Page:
Conflicts of Interest: Part II

July 22, 2010

Here is the next installment in the discussion of the Rasky Baerlein/Ann Carter/Boston Archdiocese  conflict of interest. As you may recall from Conflicts of Interest: Part I , Rasky Baerlein is the long-time PR firm for the Archdiocese, and there are some aspects of their relationship with the archdiocese that appear inconsistent with good governance of any organization, whether it be Catholic or secular.

We mentioned in Conflicts of Interest: Part I that Ann Carter , CEO of PR firm Rasky Baerlein, played a key role on the archdiocesan search committee  that hired Chancellor Jim McDonough, and was previously on the Board of Abington Bank when Jim McDonough was the bank’s CEO.  Ms. Carter joined the Abington Bank board in 2002 for a two-year term, and her term was extended to 2006 by a shareholder vote in July 2003.  (She chaired their Audit Committee during the same time period when the bank was restating their 2001 earnings and revising 2002 financials due to an accounting error).  According to Abington Bank’s July 2003 annual shareholder meeting financial disclosure, Carter held 12,400 shares of stock (or .32% of the shares outstanding).  Jim McDonough held 244,665 shares or 6.28% of the stock.  (These shares are often given as an outright grant to board members, or as options to purchase stock at a pre-determined price).  What that means is that when Abington Bank sold to Seacoast in June of 2004 for $139.4 million, it is fair to estimate that Ms. Carter’s shares were worth .32% of $139 million or about $450,000. If these share were granted to her as a board member, then that would have been all profit for her.  Mr. McDonough’s shares would have been worth about $8.7 million.  Within months, even before that acquisition was even complete, Seacoast sold itself to Sovereign Bank  for $1.1 billion.  So, those shares worth $450,000 in June of 2004 were worth even more in the subsequent sale months later, but we do not know how much more.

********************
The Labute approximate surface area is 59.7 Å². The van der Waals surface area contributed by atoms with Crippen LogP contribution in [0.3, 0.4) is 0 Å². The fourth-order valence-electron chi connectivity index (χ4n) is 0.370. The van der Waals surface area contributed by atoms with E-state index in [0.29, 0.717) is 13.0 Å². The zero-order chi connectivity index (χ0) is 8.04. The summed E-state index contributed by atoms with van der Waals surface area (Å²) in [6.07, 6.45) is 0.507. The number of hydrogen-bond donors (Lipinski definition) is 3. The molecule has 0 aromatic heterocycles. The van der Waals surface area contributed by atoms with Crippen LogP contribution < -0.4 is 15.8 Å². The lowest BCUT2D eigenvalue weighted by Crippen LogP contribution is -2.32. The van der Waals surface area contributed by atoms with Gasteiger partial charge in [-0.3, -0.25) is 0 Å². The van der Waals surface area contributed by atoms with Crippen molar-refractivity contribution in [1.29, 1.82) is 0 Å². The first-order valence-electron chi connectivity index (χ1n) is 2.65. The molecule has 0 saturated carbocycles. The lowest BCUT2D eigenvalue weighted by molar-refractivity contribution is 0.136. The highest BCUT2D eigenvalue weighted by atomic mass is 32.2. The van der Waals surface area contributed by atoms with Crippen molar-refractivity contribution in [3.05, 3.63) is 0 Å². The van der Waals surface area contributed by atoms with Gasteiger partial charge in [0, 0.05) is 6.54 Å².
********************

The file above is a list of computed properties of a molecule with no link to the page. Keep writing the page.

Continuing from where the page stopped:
What is important for you to know is that in late 2004-mid 2005, Ms Carter made a substantial amount of money on the sale of Abington Bank by virtue of  Jim McDonough having her serve on the Board, and then in December of 2005, Ms Carter (who is also a friend of Jack Connors) was put on the Archdiocesan search committee and played a key role in hiring Jim McDonough as Chancellor.  His appointment was announced on June 5, 2006.  As we stated previously, she was also on the search committee that selected communications secretary, Terry Donilon.  Both of these cabinet officials have decision-making authority over how much Carter (the person who helped select them) would be paid for work by the archdiocese.   We have been told by several sources that staff members at the archdiocese objected to this conflict of interest, but were overruled, and we have been told that their concerns at the time were overruled by current Secretary for Healthcare and Social Services, Fr. Bryan Hehir.